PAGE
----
Bloodied Mexican flag symbolizes violent elections. Photo: Reuters
Mexico City, July 20 (RHC)-- The Seventh Report on Political Violence, by the consulting firm Etellekt, recorded aggressions against aspiring and active public servants during the whole federal electoral process, starting on September 8, 2017 and ending on the day of the election on July 1, 2018.
The high number of murders, attacks, threats and other kinds of aggressions made this the most violent process since 1997, the year marking the “transition” into Mexican democracy, when the long-time ruling Revolutionary Institutional Party (PRI) started to loosen the grip.
Etellekt registered a total of 774 attacks against elected politicians, out of which 278 were threats, 152 were murders (20 percent), 125 were physical attacks, 64 were gun attacks, 59 attacks against politicians' family members, 38 were assaults, 31 kidnappings and 27 injured by gun fire. And regarding the aggressions against family members of politicians, the attacks resulted in 51 killed.
Also, the consulting firm recorded 429 attacks against non-elected public servants, appointed to their positions through means different than a voting process, resulting in 371 killed, making a total of 523 murders. Even though some local and international media reported the actual day of the elections ran smoothly, Etellekt registered 138 aggressions and seven murders against politicians in 26 states that day alone.
The report also classifies the aggressions by gender, state, political party and government position, maps them at municipal level and presents a timeline of the events.
Mexico's July 1st elections were the biggest in its recent history, in which eligible voters elected a new president, 128 senators and 500 deputies for both legislative houses. State representatives and local officials were also among the more than 3,400 seats contested in the election.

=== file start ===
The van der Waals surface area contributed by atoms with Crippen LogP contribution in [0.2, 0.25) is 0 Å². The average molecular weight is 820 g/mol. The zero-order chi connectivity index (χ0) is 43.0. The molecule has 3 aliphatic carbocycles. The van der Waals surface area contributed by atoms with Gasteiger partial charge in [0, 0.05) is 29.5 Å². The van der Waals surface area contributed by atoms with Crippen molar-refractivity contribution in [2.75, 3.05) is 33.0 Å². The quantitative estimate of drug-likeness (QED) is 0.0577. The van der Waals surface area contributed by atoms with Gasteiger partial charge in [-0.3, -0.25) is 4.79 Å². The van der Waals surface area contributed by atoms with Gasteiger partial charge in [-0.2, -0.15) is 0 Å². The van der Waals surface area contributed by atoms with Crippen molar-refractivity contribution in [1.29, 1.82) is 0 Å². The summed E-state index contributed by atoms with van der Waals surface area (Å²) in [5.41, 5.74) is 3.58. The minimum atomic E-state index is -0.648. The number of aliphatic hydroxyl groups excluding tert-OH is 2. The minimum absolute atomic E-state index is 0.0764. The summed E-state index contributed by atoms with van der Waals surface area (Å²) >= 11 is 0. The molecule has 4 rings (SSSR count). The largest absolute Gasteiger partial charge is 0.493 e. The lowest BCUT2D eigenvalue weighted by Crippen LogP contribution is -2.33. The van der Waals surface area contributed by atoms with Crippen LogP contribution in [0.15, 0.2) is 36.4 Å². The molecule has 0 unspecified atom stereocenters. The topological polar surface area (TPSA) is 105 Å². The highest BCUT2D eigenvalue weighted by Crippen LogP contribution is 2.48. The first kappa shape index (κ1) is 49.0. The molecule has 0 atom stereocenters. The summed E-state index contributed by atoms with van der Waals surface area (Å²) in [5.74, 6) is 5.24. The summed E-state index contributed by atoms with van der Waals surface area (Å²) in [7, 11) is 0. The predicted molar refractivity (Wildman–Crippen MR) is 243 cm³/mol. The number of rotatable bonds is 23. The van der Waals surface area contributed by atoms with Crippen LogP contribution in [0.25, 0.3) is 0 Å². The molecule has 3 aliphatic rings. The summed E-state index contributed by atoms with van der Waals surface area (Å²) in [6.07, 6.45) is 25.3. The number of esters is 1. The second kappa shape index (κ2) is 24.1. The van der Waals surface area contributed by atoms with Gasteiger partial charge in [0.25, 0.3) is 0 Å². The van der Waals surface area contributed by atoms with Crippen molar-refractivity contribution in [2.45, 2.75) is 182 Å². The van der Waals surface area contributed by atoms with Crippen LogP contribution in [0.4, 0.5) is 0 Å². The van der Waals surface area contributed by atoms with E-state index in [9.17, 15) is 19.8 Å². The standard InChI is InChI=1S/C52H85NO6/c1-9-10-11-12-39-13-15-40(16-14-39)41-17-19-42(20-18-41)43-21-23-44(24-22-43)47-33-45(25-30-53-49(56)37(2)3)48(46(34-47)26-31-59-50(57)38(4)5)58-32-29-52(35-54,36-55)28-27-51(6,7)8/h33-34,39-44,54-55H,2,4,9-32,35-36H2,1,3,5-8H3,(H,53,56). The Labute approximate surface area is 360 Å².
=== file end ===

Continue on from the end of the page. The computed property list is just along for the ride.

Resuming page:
The difficult situation in Mexico's political sphere represents a challenge for democracy, as candidates and politicians often give up on their aspirations or backtrack on their government plans due to threats and fear, especially at a municipal level where organized crime and corrupt authorities have greater control and impunity.
After several candidates and politicians were murdered in the northern state of Chihuahua in a short span of time, about 80 candidates decided to withdraw from their respective campaigns, as reported by the executive secretary of the State Electoral Institute, Guillermo Sierra.
“State and local authorities are outgunned and outmaneuvered and the federal forces cannot be everywhere,” said Duncan Wood, director of the Mexico Institute at the Woodrow Wilson International Center for Scholars in Washington. “There is an urgent need...to provide greater protection and insulation against organized crime.”
But security experts suspect drug gangs drove much of the bloodshed. With a record of about 3,400 mostly local offices up for grabs in July, Mexico’s warring cartels appear to be jostling for influence in city halls nationwide, according to Vicente Sanchez, a professor of public administration at the Colegio de la Frontera Norte in Tijuana.
He said crime bosses seek to install friendly lawmakers, eliminate those of rivals and scare off would-be reformers who might be bad for business. Local governments are a lucrative source of contracts and kickbacks, while their police forces can be pressed into service of the cartels.
Other kinds of aggressions also harmed the democratic process. On the eve of the elections, suspected fraud took center stage with several ballot boxes and documents reported stolen from delivery trucks destined for parts of Oaxaca and Chiapas, the State Electoral and Citizen Participation Institute (IEPC) said.
Reports suggest that seven ballot boxes were stolen from Huixtan, Chiapas and another 1,770 ballots and several ballot boxes were taken in Oaxaca. According to Mexico's National Electoral Institute (INE), at least 20,000 ballots were stolen across the nation.
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